My favorite brand name is Paypal. Two short Pa words that sound great together. It’s awesome.
When you’re exploring a brand with multiple words, if you can’t get two short ones like Paypal, listen to the syllables. A one syllable word (short) followed by multiple syllable words (long) typically sound very good. For example: Smart Passive Income (short long long). Smarter passive income (long long long) just doesn’t sound as good, am I right?
The reverse works well too: long long short. For example: Podcast Answer Man, or ViperChill.
If it sounds good, it’s more likely to be remembered and shared.
7. A .com, if possible.
There are a number of domain extensions now, and ones other than .com are definitely gaining popularity (i.e. Fizzle.co), but .com still rules the bunch, so if possible, grab a .com domain.
8. Can You Imagine it as THE Ultimate Resource for your Niche?
And the last test: just imagine yourself with your brand and its name a year from now..maybe 5 years from now. Can you imagine people talking about it? Can you visualize people saying the brand name when bringing it up in conversation? Just think about that.
Once you come up with a brand name that seems to work, you’re going to want to conduct some research first before you move on with it.
Does a brand name like it already exist? Conduct a Google Search (use “quotations” around your brand name so you can find exact matches in Google, with spaces between each word and without) to see if another brand exists already.
Is there a trademark that I should worry about? You don’t want to use trademarks that are not your own in your domain name. Trust me – I’ve gone down that path before and the lawyer fees were not worth it. Some brands allow it and will not send you a cease and desist letter, but if it’s their trademark, they can change their mind tomorrow if they wanted to. If you’re in the U.S. you can conduct an online search for trademarks at The United States Patent and Trademark Office.
There are going to be times when you may not be sure when or when not to use a particular brand name. In that case, it’s always best to contact a professional (i.e. your Attorney) who might be able to help you out to get you the right answer. I cannot give you the right answers myself.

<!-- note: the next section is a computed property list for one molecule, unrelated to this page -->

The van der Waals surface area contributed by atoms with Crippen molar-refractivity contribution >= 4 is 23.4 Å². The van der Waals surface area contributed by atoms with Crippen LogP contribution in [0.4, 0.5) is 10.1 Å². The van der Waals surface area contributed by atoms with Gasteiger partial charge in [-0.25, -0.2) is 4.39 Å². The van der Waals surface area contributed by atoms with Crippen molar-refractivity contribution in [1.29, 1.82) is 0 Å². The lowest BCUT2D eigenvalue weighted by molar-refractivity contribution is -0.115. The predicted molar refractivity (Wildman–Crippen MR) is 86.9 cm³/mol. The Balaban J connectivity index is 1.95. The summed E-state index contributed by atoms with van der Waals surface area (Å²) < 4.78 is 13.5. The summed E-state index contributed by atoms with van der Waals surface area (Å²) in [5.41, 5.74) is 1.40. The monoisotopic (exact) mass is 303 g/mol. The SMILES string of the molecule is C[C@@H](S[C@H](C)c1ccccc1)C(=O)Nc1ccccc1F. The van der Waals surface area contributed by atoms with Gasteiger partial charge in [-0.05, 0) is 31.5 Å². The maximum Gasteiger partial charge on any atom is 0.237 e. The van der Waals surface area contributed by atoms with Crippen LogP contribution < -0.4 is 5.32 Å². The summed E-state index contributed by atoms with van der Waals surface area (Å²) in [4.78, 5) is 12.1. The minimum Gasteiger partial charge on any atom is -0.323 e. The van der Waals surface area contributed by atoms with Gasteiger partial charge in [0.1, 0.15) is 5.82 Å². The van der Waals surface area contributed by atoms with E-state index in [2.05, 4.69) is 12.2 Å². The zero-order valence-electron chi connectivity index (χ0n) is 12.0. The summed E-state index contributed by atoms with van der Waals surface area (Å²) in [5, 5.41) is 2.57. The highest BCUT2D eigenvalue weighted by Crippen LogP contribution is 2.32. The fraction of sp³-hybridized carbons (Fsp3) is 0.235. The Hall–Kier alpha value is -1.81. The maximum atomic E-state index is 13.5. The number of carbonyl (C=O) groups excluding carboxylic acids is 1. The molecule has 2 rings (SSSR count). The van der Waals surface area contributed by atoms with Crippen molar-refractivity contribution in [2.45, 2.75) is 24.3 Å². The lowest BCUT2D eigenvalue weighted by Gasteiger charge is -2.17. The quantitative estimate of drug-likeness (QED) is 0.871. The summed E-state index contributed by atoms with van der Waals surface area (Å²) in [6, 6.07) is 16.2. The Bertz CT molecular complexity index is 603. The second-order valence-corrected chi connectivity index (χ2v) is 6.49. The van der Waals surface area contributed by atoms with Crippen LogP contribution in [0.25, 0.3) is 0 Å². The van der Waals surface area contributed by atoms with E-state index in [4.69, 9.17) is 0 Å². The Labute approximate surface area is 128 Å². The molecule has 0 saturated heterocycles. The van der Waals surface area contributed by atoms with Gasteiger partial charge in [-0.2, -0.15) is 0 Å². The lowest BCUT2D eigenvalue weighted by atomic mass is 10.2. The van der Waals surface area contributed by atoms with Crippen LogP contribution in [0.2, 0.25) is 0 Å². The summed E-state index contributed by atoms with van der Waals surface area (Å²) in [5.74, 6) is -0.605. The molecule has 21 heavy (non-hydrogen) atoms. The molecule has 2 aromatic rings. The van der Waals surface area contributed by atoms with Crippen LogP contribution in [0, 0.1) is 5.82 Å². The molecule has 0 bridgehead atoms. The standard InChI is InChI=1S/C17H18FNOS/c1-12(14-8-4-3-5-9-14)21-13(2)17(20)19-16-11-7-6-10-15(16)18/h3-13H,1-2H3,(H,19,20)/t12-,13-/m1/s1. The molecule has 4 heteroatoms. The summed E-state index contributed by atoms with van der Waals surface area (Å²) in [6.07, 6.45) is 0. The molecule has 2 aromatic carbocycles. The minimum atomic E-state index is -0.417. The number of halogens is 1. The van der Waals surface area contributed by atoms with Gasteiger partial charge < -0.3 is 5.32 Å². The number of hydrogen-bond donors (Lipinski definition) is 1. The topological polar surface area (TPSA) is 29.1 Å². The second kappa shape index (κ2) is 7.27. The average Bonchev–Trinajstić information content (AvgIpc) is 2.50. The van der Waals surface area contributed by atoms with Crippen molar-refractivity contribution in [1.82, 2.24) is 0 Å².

The Forums at FreeAdvice.com has actually been a reputable source of good information for legal matters around domain names, but again it’s best to use your own legal counsel.
Is that domain that I want available?
Most domain name checks are done at the place where you’ll want to get your domain and hosting account. GoDaddy is one, for example, however I recommend going through Bluehost.com to get both a domain and hosting account all in one shot. I still use Bluehost for some of my niche sites, and they are currently running a $3.95/month sale (and your get your first domain for free).
So Pat, What’s Your Brand and Domain Name?!
Well…I found a domain name that’s perfect for the food truck business niche, but upon further research I recently discovered that another site was already using that brand name. Interestingly enough, it’s a website on a freely hosted blogging platform, and because I want to do this right and lead by example, I asked my lawyer, Richard, for some advice before diving into it.
He shared that Trademarks work on a “first in time” basis, which basically means that the person who uses it first “in commerce” owns the mark. A website would count as “in commerce.”